Why Antibiotic Trials Require Specialized CROs

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By Staff Writer

These days, if a CRO offers to run a global antibiotic clinical trial without presenting a network of qualified and trained microbiology labs, the sponsor should be suspicious.

These days, if sponsors don’t see clear metrics from a CRO on isolates identification rates in, lets’s say, CABP or ABSSSI compared to standard routine rates of isolate identification by microbiology labs, the sponsor should be suspicious.

These days, if sponsors don’t receive straightforward examples of consistent on-time delivery of antibiotic trials, with references from fellow sponsors, they should be suspicious.

How many months of enrollment were assumed from FPI to LPI in previous studies in the discussed indication? What actually happened? That timeline should be similar, with a deviation of no more than 10% in both directions. Consistently, time after time.

How many sites were initiated and how many remained inactive, per region?

Eyes on Microbiology Labs

Microbiology assessments produce key parameters in antimicrobial studies validating trial endpoints and outcomes. How micro labs will function around the world in your pivotal trial is a key question that any sponsor needs to get to the bottom of when selecting a CRO. So just keep digging deeper.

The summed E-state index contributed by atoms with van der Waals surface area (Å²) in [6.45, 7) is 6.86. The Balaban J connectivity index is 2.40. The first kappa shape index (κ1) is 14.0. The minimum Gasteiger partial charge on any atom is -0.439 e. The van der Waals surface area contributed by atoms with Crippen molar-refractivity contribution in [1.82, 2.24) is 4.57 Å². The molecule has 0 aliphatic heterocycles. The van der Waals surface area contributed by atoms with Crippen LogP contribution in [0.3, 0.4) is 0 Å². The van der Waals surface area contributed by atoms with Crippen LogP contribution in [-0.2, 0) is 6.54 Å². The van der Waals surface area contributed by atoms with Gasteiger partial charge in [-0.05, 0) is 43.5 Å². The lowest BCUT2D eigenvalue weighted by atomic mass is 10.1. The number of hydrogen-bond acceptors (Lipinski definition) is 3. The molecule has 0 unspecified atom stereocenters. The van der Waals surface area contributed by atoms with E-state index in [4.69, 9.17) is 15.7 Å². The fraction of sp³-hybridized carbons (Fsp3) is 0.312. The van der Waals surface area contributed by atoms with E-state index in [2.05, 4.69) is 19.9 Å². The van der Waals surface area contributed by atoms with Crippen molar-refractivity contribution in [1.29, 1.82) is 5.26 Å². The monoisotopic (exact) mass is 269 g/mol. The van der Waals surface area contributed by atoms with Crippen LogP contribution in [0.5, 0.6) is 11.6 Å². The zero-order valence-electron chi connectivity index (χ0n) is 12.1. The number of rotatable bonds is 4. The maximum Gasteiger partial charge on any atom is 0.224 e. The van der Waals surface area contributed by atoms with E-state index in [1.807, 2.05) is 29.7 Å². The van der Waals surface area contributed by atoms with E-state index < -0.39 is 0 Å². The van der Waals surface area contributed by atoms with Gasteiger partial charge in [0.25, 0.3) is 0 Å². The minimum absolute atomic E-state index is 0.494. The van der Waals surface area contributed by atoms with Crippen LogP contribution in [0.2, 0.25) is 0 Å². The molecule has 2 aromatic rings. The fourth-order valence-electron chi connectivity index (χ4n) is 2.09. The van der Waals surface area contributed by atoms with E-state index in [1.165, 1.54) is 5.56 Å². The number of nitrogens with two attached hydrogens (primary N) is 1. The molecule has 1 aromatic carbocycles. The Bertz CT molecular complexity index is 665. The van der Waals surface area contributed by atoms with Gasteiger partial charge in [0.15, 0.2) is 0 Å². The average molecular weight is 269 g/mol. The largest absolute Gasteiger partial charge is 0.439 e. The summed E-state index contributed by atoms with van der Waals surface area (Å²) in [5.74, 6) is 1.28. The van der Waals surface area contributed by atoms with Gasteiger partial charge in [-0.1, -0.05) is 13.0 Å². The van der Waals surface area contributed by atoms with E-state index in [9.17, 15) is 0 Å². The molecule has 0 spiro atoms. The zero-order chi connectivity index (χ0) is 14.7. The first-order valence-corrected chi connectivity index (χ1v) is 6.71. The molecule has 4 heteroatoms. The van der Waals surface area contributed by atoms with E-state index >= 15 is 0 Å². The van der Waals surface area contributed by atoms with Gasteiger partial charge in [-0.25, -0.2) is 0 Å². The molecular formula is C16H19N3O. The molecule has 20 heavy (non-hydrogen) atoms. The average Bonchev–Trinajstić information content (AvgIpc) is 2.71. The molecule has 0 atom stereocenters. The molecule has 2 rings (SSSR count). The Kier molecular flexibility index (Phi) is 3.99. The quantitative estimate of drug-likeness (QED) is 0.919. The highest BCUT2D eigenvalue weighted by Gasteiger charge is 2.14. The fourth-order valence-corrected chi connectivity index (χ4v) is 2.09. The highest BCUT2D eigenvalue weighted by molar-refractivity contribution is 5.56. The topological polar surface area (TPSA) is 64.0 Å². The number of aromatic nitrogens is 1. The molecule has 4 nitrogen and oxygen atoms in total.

For microbiological confirmation (the so-called MITT population):

  • How do you plan to provide a sufficient level of pathogen identification to meet the FDA and EMA requirements?
  • How will you ensure collection of a necessary variety of pathogens, including typical and atypical pathogens, both aerobes and anaerobes, effective isolation from mono- and mixed cultures, causing the specific infection?
  • How will you ensure collection of pathogens with different and representative antibacterial resistance patterns (for example, specific to each involved geographical region or even a particular hospital)?
  • For a cUTI trial, how will you ensure standardization of pathogen quantification across different sites and laboratories?
  • For a CABP trial, how will you ensure minimal time between sample collection and culturing, especially for pathogens (e.g., pneumococcus) that can only survive for a short time post sampling?
  • For an ABSSSI or Septicemia trials, how will you ensure that the laboratory identifies anaerobic pathogens correctly?

These are important questions to make sure complex microbiology assessments are addressed with the necessary level of attention by the CRO’s microbiology experts (and an antibiotic-focused CRO should have those on staff). Without this deeper understanding and level of expertise, you run the risk of many roadblocks along the way.

After all, the success of your study largely hinges on the success of the microbiology arrangement. Be sure to thoroughly evaluate it.